[To clarify: A logline is one sentence, no more than two, that sets the stage for your presentation. The best ones I know come from modern films. “In space, no one can hear you scream.” “Long ago, in a galaxy far, far away.” “Just when you thought it was safe to go back into the water.” If you can come up with something like these for your book—and, like it or not, you must—you’re off to the races.]

I find that I’m a lot more critical of my stuff when it’s posted for public consumption. So here’s the back cover copy for the “digitally remastered” editions of my first two books, already available for your post-apocalyptic reading pleasure. 

For Bleeding Kansas:

Derek Grace leaves his sick wife in Colorado Springs for a job interview in Kansas City. In a few short days, that nuisance of an early summer cold afflicting one-third of the population becomes the deadly Final Flu. As infrastructure falls to absenteeism, Grace finds himself miles from home, trapped between anxious police and National Guard, and all those Final Flu victims arising from their mass graves to attack the living. As he fights his way out, the long-unemployed Grace discovers a new skill set that serves him well in the New Weird Order. It’s a good thing, too, because the risen dead aren’t the only ones in his way. Only the strong will survive BLEEDING KANSAS.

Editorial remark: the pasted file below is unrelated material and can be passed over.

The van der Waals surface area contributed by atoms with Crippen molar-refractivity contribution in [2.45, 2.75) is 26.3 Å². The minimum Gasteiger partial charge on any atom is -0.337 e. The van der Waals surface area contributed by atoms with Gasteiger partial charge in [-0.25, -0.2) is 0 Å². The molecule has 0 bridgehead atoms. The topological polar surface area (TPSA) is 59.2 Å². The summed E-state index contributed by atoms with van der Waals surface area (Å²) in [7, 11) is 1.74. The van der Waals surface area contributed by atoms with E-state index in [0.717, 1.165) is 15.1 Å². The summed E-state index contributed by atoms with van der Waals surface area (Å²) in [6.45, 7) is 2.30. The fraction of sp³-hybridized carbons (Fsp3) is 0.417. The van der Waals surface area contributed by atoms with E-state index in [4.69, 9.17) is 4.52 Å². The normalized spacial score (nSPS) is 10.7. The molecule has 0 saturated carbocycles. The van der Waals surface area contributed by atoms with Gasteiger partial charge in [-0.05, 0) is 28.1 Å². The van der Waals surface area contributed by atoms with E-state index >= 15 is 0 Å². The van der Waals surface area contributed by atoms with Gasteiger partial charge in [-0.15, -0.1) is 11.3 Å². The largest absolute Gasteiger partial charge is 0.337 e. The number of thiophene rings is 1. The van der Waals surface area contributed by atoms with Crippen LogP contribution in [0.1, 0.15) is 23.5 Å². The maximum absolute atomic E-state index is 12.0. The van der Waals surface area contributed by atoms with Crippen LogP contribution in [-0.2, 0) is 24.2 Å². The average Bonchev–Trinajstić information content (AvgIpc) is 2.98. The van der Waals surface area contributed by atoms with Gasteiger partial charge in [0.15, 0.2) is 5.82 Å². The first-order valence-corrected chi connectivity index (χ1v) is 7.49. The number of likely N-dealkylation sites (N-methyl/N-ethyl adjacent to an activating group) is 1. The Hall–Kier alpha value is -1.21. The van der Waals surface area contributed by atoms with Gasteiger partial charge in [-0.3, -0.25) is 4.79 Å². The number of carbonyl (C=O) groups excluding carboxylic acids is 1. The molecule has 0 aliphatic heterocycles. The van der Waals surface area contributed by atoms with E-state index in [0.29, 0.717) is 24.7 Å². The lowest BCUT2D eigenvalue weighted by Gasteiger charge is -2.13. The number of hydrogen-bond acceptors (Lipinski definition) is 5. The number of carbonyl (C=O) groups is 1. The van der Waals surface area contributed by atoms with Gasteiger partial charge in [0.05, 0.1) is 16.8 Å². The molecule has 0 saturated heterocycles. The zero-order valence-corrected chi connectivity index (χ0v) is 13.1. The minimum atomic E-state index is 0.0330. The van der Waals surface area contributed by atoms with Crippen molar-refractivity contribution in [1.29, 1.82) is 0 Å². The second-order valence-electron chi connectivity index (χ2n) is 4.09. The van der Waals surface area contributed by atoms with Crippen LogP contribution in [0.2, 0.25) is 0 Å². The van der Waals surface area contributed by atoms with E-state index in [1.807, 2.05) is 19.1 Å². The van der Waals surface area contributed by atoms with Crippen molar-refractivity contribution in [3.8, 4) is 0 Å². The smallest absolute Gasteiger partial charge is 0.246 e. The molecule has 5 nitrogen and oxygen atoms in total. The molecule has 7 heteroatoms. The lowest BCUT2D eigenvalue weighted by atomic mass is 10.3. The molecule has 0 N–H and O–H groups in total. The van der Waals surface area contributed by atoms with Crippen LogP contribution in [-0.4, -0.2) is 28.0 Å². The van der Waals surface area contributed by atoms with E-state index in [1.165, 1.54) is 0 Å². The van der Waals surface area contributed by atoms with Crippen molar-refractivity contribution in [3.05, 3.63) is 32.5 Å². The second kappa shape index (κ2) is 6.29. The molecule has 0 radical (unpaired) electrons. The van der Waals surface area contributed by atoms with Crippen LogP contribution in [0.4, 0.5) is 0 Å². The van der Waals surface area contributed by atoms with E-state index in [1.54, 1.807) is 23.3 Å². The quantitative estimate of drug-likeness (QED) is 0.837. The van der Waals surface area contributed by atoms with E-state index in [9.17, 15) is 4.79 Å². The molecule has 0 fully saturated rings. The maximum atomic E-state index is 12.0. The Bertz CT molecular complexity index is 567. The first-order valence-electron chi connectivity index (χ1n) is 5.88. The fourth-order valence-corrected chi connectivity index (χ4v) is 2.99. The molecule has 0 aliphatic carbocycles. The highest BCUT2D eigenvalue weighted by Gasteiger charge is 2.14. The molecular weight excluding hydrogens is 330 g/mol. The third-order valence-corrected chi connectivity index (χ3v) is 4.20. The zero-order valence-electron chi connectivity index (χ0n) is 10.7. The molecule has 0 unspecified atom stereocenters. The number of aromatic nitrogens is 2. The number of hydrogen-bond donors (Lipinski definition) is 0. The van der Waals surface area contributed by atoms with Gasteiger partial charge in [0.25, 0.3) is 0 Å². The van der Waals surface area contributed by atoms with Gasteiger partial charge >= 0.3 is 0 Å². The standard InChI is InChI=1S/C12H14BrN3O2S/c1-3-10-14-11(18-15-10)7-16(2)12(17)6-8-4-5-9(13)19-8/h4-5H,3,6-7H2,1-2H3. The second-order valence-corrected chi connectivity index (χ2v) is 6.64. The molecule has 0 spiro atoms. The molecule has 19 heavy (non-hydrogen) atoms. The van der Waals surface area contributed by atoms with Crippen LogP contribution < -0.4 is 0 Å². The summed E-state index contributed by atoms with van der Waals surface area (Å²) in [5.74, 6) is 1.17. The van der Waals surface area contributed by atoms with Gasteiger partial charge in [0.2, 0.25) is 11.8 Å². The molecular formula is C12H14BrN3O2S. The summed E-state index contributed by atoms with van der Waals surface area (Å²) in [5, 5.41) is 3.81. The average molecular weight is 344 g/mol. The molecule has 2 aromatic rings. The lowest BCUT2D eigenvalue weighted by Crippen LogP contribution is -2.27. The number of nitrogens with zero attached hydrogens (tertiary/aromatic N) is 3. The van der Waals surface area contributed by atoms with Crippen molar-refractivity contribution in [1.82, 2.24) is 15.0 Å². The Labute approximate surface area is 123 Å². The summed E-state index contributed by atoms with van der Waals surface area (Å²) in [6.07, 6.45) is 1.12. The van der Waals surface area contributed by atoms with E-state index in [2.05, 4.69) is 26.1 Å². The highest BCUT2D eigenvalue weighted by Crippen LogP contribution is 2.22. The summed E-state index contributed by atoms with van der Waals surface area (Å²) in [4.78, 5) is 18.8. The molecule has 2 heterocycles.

Here’s the original from the 2013 first edition (the 2018 remaster will be the third):

If you have trouble reading the above, it’s probably for the best. I was thrown when my editor first asked me to write my own jacket copy. Like a lot of newbies, I fumed and fussed that I had to do the job the promotions departments of publishers used to do. This is an...unintelligent...thing to do for two reasons: